In 2019, the Department of Licensing referred the matter to the Social Security Office of Inspector General (SSA-OIG) for investigation.  The investigation revealed that as early as 1998, Sayler’s photo appears on Jarvis Sayler’s identification card and that the addresses on Jarvis’ cards and other identifying documents are associated with Chris Sayler. 

Since at least 1998, Jarvis Sayler’s Social Security benefits went to a bank account opened with an address in Vancouver, Washington.  When Chris Sayler moved to Olalla, the address on the account was updated to the new address as well. ATM withdrawal records and debit card records from retailers such as Costco and Fred Meyer show Sayler withdrawing money or making purchases with the debit card associated with Jarvis Sayler’s account.

Speaking with family members in September 2019, Sayler claimed he had not seen his brother in more than 15 years.  When interviewed by law enforcement at the time of his arrest in October 2019, Sayler claimed he had last seen his brother in 2016 and before that in 2012.

In court today Sayler said, “I’m sorry that I caused all this problem.  I shouldn’t have done it.”

In asking for the 25-month prison sentence, Assistant United States Attorney Benjamin Diggs noted that the ultimate loss to Social Security was likely more than $500,000, but records only exist from as far back as 1998.  “The fraud loss of hundreds of thousands of dollars reflects the fact that this crime involves not an isolated incident of dishonesty or a brief lapse in judgment during a difficult period, but rather a separate decision to steal, month after month, for nearly 30 years, resulting in hundreds of separate acts of theft,” prosecutors wrote in their sentencing memo.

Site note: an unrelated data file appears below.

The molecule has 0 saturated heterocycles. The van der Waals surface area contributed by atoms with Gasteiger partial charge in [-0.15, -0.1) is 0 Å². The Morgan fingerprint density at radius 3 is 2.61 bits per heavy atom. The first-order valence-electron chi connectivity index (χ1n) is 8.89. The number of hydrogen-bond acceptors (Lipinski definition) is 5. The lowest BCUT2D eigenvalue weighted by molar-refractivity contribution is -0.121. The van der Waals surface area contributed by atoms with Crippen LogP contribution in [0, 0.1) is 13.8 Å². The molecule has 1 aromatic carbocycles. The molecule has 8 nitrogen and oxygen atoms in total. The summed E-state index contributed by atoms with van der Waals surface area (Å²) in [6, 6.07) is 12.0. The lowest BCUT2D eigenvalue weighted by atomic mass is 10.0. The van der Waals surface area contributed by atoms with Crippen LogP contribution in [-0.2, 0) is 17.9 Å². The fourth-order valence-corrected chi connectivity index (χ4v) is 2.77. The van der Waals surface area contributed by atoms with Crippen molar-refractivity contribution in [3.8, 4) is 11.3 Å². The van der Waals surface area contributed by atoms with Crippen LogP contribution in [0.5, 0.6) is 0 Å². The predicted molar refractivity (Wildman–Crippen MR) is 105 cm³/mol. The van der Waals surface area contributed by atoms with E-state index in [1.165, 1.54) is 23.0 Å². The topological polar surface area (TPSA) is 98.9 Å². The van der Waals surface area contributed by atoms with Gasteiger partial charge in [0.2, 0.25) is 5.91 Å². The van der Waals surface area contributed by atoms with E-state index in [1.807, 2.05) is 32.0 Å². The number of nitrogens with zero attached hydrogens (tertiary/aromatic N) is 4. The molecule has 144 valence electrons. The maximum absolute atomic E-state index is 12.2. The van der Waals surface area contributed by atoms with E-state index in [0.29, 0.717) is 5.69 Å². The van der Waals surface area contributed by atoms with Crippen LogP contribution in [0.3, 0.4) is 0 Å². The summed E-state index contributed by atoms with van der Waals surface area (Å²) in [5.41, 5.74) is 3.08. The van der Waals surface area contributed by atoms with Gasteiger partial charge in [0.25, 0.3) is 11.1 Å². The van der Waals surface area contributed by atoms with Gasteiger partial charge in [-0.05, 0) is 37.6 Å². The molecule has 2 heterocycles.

“Misusing Social Security benefits intended for another person is a Federal crime —one we will continue to aggressively pursue,” said Gail S. Ennis, Inspector General for the Social Security Administration. “I want to thank our law enforcement partners for joining us in this investigation and the U.S. Attorney’s Office for prosecuting this case.”

The Clark County Sheriff’s Office remains interested in hearing from anyone who has information on Jarvis Sayler and his disappearance. 

The case was investigated by the Social Security Office of Inspector General (SSA-OIG), Health and Human Services Office of Inspector General (HHS-OIG), and Homeland Security Investigations (HSI) as part of the Document and Benefit Fraud Task Force in Seattle. Investigative assistance was also provided by the FBI and Sheriff’s Offices for Clark County, Cowlitz County, and Kitsap County.

The case was prosecuted by Assistant United States Attorney Benjamin Diggs.

Topic(s): 
Financial Fraud
Identity Theft
Contact: 
Press contact for the U.S. Attorney’s Office is Communications Director Emily Langlie at (206) 553-4110 or Emily.Langlie@usdoj.gov.
Updated September 16, 2021